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A surge in sellers pricing sensibly - Rightmove reports a mini-boom

Rightmove is reporting a mini-boom as the autumn market gets into gear, with a surge in buyers and a one-month rise in asking prices that mirrors the long-term average - and even London’s performance is improving slightly.

The portal’s market snapshot for September, out this morning, says the price of property coming on sale has risen by a national average of 0.7 per cent this month: that’s equivalent to £2,088 and is the same as the average September increase of the past seven years. 

It cautions that the national annual rate of increase remains muted at 1.2 per cent but reports some positive signs for the autumn market in regions where affordability and sentiment are good. 


Significantly, what Rightmove calls “substantial price reductions in some parts of the London market over the last two years” are now helping to improve sentiment and momentum, with renewed buyer activity evident at the upper end of the capital's market.

“Buyer affordability has been increasingly stretched by seven years of national average property price rises outstripping buyers’ average wage inflation” explains Miles Shipside, Rightmove director and housing market analyst. 

“However in London, after asking prices rose by over 50 per cent between 2011 and their peak in 2016, there have been two years of subsequent price falls in parts. Now, there are signs that these price reductions in parts of London have led to an upturn in buyer activity as sentiment improves.”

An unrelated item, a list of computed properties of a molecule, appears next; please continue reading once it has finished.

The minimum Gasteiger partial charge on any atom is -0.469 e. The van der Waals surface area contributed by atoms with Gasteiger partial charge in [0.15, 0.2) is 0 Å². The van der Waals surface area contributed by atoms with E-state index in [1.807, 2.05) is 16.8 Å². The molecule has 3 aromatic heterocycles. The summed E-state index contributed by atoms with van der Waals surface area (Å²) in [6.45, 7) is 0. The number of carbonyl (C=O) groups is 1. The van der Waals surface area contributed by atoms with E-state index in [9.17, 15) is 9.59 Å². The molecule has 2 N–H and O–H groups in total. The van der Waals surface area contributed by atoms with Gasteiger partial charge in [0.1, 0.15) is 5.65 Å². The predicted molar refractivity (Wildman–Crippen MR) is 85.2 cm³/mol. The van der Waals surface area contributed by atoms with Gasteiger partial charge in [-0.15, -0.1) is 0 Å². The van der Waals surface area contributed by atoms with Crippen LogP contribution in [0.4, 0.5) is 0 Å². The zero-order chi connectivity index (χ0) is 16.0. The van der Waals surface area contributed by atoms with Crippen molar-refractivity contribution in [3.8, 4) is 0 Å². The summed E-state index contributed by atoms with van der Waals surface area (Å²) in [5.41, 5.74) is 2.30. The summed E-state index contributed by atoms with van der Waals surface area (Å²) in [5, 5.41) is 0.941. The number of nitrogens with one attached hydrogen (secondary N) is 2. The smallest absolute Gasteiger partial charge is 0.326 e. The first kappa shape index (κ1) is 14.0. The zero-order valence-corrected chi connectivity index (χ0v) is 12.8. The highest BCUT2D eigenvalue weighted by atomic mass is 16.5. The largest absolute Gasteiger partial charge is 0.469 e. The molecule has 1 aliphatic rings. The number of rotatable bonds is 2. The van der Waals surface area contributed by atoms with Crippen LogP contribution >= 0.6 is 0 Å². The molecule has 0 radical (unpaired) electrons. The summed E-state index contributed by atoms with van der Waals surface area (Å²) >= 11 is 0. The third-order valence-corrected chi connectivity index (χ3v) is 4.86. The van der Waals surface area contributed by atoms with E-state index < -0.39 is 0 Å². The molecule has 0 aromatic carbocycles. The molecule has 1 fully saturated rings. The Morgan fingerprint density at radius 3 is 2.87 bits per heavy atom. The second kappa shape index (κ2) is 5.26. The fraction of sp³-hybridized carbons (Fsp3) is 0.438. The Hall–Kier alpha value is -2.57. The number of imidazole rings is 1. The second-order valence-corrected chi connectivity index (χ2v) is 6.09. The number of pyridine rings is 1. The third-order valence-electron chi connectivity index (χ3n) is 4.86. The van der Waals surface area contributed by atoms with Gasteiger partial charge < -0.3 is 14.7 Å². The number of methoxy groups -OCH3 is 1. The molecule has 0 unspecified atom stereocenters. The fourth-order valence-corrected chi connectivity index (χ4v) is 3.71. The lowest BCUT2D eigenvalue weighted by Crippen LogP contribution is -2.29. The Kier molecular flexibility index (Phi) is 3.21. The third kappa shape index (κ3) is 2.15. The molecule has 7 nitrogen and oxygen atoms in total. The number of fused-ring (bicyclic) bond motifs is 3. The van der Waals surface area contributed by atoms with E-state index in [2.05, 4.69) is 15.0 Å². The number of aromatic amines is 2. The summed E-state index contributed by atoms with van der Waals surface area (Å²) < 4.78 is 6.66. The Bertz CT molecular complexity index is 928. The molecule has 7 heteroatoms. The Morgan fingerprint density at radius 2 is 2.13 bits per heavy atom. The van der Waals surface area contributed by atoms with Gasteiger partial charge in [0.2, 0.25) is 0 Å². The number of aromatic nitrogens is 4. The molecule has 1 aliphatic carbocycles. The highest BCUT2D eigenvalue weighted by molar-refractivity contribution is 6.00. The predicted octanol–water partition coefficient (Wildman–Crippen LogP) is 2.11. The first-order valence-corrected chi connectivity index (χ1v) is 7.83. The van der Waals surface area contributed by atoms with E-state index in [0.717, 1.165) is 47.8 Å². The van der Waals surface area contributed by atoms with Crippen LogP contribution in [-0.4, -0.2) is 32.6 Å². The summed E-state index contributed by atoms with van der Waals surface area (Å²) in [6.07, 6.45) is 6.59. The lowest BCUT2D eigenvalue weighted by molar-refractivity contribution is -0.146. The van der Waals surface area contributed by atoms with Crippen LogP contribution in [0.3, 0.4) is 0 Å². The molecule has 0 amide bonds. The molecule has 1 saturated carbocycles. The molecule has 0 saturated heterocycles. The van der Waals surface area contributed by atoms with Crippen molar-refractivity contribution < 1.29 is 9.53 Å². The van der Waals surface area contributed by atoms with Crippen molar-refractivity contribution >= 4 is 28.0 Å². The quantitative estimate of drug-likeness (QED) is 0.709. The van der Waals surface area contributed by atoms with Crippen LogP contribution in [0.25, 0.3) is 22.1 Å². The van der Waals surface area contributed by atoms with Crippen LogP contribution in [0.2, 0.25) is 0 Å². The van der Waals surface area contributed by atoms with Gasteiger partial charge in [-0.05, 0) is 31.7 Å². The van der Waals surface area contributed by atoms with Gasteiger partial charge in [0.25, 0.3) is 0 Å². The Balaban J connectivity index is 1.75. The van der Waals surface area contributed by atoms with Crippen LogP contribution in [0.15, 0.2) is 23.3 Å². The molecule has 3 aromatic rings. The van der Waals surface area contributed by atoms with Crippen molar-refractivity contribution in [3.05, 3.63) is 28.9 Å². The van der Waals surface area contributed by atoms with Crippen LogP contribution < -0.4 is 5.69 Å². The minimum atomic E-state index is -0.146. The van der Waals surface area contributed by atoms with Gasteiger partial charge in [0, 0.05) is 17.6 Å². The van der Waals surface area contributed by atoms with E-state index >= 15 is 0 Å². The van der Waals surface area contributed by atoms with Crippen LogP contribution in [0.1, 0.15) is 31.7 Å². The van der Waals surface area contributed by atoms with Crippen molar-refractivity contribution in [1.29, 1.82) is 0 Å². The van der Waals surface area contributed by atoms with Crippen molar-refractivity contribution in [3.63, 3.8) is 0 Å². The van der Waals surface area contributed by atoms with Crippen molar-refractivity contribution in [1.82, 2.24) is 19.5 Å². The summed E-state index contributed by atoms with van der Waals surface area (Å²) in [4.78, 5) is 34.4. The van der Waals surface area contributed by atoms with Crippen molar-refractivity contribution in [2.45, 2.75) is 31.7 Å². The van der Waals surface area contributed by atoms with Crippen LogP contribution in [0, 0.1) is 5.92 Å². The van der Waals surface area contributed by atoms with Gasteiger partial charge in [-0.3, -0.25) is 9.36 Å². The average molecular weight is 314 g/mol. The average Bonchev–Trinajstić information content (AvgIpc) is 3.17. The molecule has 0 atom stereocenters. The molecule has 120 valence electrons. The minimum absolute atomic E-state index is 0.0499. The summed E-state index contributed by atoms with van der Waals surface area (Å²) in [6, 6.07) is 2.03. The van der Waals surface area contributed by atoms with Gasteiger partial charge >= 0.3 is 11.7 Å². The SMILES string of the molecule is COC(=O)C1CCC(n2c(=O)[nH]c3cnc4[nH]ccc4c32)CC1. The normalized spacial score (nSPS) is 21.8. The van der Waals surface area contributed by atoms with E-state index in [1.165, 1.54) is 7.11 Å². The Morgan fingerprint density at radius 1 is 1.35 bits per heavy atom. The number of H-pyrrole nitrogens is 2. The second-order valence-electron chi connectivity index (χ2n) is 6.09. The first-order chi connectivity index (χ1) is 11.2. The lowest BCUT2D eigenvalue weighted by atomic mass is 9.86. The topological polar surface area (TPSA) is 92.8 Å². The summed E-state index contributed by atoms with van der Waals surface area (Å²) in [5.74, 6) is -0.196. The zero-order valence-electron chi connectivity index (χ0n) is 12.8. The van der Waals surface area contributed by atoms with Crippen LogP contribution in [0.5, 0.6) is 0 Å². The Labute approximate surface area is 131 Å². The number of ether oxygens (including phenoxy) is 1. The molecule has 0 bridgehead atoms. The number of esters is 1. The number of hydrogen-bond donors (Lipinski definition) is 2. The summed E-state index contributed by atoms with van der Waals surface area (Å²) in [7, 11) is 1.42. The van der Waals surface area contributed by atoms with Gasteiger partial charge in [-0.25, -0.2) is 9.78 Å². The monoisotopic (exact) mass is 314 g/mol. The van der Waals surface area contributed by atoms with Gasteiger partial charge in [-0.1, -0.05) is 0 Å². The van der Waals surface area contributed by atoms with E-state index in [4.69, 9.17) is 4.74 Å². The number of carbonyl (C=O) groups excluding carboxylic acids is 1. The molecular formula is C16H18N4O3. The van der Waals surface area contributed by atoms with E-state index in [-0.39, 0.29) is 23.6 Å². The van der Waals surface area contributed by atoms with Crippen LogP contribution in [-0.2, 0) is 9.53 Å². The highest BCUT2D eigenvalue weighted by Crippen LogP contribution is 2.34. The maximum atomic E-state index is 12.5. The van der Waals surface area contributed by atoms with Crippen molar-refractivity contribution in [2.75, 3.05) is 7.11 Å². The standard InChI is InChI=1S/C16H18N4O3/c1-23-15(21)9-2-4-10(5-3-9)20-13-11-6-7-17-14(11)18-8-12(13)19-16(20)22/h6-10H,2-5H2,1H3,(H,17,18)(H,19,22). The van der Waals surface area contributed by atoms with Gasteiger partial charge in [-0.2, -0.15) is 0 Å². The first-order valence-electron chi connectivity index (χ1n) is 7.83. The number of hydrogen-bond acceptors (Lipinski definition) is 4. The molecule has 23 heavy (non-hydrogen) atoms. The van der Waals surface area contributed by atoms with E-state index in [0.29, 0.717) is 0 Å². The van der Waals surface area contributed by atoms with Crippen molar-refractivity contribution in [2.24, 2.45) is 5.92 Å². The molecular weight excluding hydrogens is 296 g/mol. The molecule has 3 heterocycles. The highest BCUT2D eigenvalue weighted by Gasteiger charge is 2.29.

Less stretched buyer affordability and positive market sentiment have helped to buoy some regions to attain average annual rises of at least four per cent - the East Midlands (up 4.7 per cent), Wales (4.6 per cent), West Midlands (4.5 per cent) and Yorkshire & the Humber (up 4.0 per cent). 

Conversely, there have been year-on-year price falls in the North East (down 1.1 per cent), London overall (down 0.5 per cent) and the South East (a mere 0.1 per cent down).

“Buyer affordability ratios were not stretched to the same degree in the Midlands and the North than they were in the South, with a comparatively modest average price increase of 21 per cent since 2011. That’s left some price momentum fuel still in the tank in these regions, and means that the current momentum has the mileage to carry on into this autumn” says Shipside. 

The upturn in London’s buyer activity this month is seen most vividly in the upper end of the market, above £750,000, comprising around a fifth of all transactions in the capital. 

The number of sales agreed above £750,000 is up by 6.0 per cent on the same month a year ago, while below £750,000 it is down by 3.6 per cent. 

Average asking prices in Inner London peaked in February 2016 at £823,000, and are now £756,000, which has helped with the increase in buyer activity.

Shipside says: “The recovery in [London’s] upper end is encouraging but the painful and drawn-out process of price reductions has yet to run its course especially in parts of Outer London and the commuter belt that saw very sizeable and unsustainable price rises. More sellers and agents will need to re-adjust their expectations to be in line with what buyers are willing or able to pay, as it seems that buyers are out there if the price is right.”

Autumn traditionally sees a boost in activity and this will be fuelled by more choice for buyers with a 16 per cent jump in new properties coming to market in the first week of September compared to the average of the final three summer weeks.


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